No Time in Eternity

Consort songs for 5 viols and a countertenor

This short poem by Robert Herrick (English Renaissance) states the theme that lies at the heart of this entire project. In its programme, the Céladon Ensemble takes no account of conventional chronology and instead focuses on the clear artistic link between the music of the English Renaissance and English contemporary music.
The distance between these periods is extreme, yet the composers blended vocal and instrumental colours with the same intentions: to move the listener deeply and to attain a fullness of sound that was both powerful and yet caressing. 

During the reign of Elizabeth I, William Byrd found that the Consort Song provided him with the perfect vehicle for poetry. In 1995, Michael Nyman composed the Self-Laudatory Hymn of Inanna and Her Omnipotence; he then composed No Time in Eternity, a cosmic and timeless piece, specifically for Céladon in 2016.

The Céladon Ensemble has created this programme that includes these works and others by the same composers. It demonstrates of the possibility of disregarding temporal markers in works that are nonetheless defined by their respective periods. 

Spanning the centuries, the listeners hear the strength of a declaration projected by the counter-tenor voice, the intensity of a consort of viols and it soars aloft, and finally a truly magical effect: the paradox of a voice that is alone and yet six-fold, the sixth of the five viols.
 

Performers

Paulin Bündgen, countertenor & artistic director
Catherine Arnoux,
Liam Fennelly or Emmanuel Guigues,
Viviana Gonzalez-Careaga,
Nolwenn Le Guern and
Luc Gaugler, viols

Soledad tenguo de ti

Portuguese music of the Renaissance

The cantigas, vilancetes and romances were composed when Portugal was on the decline politically, but still superb. These pieces range in mood from sadness and melancholy, prefiguring the saudade of the Portuguese fado, to exuberant joy. Little Portuguese music from the end of the 16th century has survived. Most of the pieces are found in the Cancionereiro Geral, the Cancioneiro de Palacio, the Elvas Cancioneiro and the Cancioneiro da Biblioteca Nacional. Most of the composers are anonymous, with the exception of Pedro de Escobar but some texts are by famous poets (Juan Fernandez de Heredia, Andrade de Caminba, Miguel de Andrade, …). They usually are in Castilian.  Indeed, Spanish was the language of intellectuals at the Portuguese court, where the nobility was bilingual.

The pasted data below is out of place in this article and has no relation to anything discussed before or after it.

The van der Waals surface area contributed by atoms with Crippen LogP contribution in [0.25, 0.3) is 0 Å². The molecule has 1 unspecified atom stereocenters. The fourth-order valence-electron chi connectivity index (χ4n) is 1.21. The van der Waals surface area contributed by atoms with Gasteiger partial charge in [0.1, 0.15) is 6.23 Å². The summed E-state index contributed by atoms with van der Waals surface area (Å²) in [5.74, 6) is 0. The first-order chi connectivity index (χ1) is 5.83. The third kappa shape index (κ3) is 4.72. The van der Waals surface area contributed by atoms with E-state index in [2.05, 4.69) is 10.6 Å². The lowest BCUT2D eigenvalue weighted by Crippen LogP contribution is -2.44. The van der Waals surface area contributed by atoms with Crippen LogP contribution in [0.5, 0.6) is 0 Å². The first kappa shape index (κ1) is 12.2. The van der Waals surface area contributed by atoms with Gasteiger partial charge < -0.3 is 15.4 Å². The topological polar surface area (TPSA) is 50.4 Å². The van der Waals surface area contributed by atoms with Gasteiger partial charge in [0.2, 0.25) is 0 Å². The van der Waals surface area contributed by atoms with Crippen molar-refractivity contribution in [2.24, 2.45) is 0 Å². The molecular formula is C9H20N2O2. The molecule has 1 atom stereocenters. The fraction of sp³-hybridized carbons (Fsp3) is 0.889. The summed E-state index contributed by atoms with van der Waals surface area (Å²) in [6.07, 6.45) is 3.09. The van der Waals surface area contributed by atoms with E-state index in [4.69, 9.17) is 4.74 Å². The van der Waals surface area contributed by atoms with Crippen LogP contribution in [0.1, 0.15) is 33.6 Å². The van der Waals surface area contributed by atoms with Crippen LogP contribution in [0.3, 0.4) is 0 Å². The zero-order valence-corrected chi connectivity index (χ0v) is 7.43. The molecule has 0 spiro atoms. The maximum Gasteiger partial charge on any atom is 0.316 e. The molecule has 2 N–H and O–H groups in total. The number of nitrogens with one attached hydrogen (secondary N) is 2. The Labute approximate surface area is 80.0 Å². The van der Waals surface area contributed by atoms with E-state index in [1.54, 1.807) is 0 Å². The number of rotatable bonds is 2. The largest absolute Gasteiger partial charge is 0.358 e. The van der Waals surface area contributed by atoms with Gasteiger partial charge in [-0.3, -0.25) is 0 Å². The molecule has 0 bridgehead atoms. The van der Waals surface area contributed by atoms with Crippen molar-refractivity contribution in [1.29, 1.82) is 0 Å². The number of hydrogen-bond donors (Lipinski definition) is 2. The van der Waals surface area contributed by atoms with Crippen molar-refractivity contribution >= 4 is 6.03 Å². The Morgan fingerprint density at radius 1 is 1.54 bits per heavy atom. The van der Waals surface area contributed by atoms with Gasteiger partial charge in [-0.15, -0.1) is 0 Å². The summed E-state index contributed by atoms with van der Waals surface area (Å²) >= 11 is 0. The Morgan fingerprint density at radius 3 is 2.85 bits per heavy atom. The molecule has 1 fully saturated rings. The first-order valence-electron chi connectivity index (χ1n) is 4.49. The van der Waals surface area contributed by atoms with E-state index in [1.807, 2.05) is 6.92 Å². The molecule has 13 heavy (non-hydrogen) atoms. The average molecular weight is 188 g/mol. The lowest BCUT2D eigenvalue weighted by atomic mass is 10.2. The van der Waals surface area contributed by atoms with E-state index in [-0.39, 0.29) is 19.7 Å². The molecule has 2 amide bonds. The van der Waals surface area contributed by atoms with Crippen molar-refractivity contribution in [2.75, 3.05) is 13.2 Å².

This bilingualism led to the appearance of Portuguese phonetic influences in Castilian. Thus, the Portuguese word saudade (nostalgic melancholy or yearning) was simply translated into saludad. Portuguese music of the Renaissance period is quite surprising: its simple but effective harmonies and clear, light counterpoint ensured that it was perfectly accessible to a wide public. The themes of absence, disillusionment, hopelessness and renunciation of love are recurrent. This very fine music, combining the most learned and the most popular aspects of the Renaissance period, shows Portugal at its most traditional, as well as evoking the languor and spice of Brazilian bossa nova.

Performers

Paulin Bündgen, countertenor & artistic director
Luc Gaugler, viol
Florent Marie, lute
Gwénaël Bihan, recorders
Ludwin Bernaténé, percussions

La belle au cler visage

Francis I and the House of Valois, true patrons of literature and the Arts

“J’aime la belle au cler visage”. This chanson, published by Jacques Moderne in Lyon at the beginning of the 16th century, sets the tone for a programme that the Céladon Ensemble has created around the great composers of the French Renaissance.

This is a joyously accessible concert that includes many well-known works as well as lesser-known treasures of the period. These pieces prove once again that the pleasures that our senses grant us are what we appreciate most in Renaissance music and literature. 

Francis I ascended the throne in 1515; it was from that time onwards that his court began an avid search for new music for singing and dancing in the French and Italian styles. La belle au cler visage blends and contrasts two solo voices with subtlety and accompanies them with the delicate timbres of lutes and gitterns. The listeners can get to know or revisit the chansons of Claudin de Sermisy, Jehan Chardavoine, Adrien Peti Coclico and Guillaume Costeley, set to the sublime poetry of Clément Marot and Pierre de Ronsard. There is only one rule that applies to this music: it has to be played with imagination, poetry and humour!

 

 

Performers

Anne Delafosse, soprano
Paulin Bündgen, countertenor & artistic director

Rémi Cassaigne & Florent Marie, lutes & gitterns

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Paulin Bündgen

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Avec le soutien de la Région Auvergne-Rhône-Alpes